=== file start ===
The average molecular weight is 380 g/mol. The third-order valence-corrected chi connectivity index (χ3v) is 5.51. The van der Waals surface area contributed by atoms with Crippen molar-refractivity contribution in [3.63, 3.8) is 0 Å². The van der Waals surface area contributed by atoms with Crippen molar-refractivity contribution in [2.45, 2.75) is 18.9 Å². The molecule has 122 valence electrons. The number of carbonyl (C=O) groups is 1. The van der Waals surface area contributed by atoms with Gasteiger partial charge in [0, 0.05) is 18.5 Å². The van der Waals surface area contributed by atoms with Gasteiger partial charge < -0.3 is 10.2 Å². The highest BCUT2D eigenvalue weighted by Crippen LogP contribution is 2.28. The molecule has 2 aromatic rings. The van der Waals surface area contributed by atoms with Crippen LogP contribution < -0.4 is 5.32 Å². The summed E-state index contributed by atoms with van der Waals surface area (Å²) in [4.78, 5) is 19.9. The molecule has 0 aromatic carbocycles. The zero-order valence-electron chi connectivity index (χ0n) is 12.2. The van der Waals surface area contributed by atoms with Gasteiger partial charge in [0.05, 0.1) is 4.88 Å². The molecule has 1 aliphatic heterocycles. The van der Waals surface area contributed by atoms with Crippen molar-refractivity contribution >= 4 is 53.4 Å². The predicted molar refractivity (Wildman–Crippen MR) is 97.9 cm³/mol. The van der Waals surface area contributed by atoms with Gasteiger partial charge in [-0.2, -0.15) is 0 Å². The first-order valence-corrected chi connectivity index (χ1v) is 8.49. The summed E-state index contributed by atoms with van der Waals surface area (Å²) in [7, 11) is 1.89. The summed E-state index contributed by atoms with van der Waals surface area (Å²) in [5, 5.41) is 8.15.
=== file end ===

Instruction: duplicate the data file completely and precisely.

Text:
The average molecular weight is 380 g/mol. The third-order valence-corrected chi connectivity index (χ3v) is 5.51. The van der Waals surface area contributed by atoms with Crippen molar-refractivity contribution in [3.63, 3.8) is 0 Å². The van der Waals surface area contributed by atoms with Crippen molar-refractivity contribution in [2.45, 2.75) is 18.9 Å². The molecule has 122 valence electrons. The number of carbonyl (C=O) groups is 1. The van der Waals surface area contributed by atoms with Gasteiger partial charge in [0, 0.05) is 18.5 Å². The van der Waals surface area contributed by atoms with Gasteiger partial charge < -0.3 is 10.2 Å². The highest BCUT2D eigenvalue weighted by Crippen LogP contribution is 2.28. The molecule has 2 aromatic rings. The van der Waals surface area contributed by atoms with Crippen LogP contribution < -0.4 is 5.32 Å². The summed E-state index contributed by atoms with van der Waals surface area (Å²) in [4.78, 5) is 19.9. The molecule has 0 aromatic carbocycles. The zero-order valence-electron chi connectivity index (χ0n) is 12.2. The van der Waals surface area contributed by atoms with Gasteiger partial charge in [0.05, 0.1) is 4.88 Å². The molecule has 1 aliphatic heterocycles. The van der Waals surface area contributed by atoms with Crippen molar-refractivity contribution >= 4 is 53.4 Å². The predicted molar refractivity (Wildman–Crippen MR) is 97.9 cm³/mol. The van der Waals surface area contributed by atoms with Gasteiger partial charge in [-0.2, -0.15) is 0 Å². The first-order valence-corrected chi connectivity index (χ1v) is 8.49. The summed E-state index contributed by atoms with van der Waals surface area (Å²) in [7, 11) is 1.89. The summed E-state index contributed by atoms with van der Waals surface area (Å²) in [5, 5.41) is 8.15.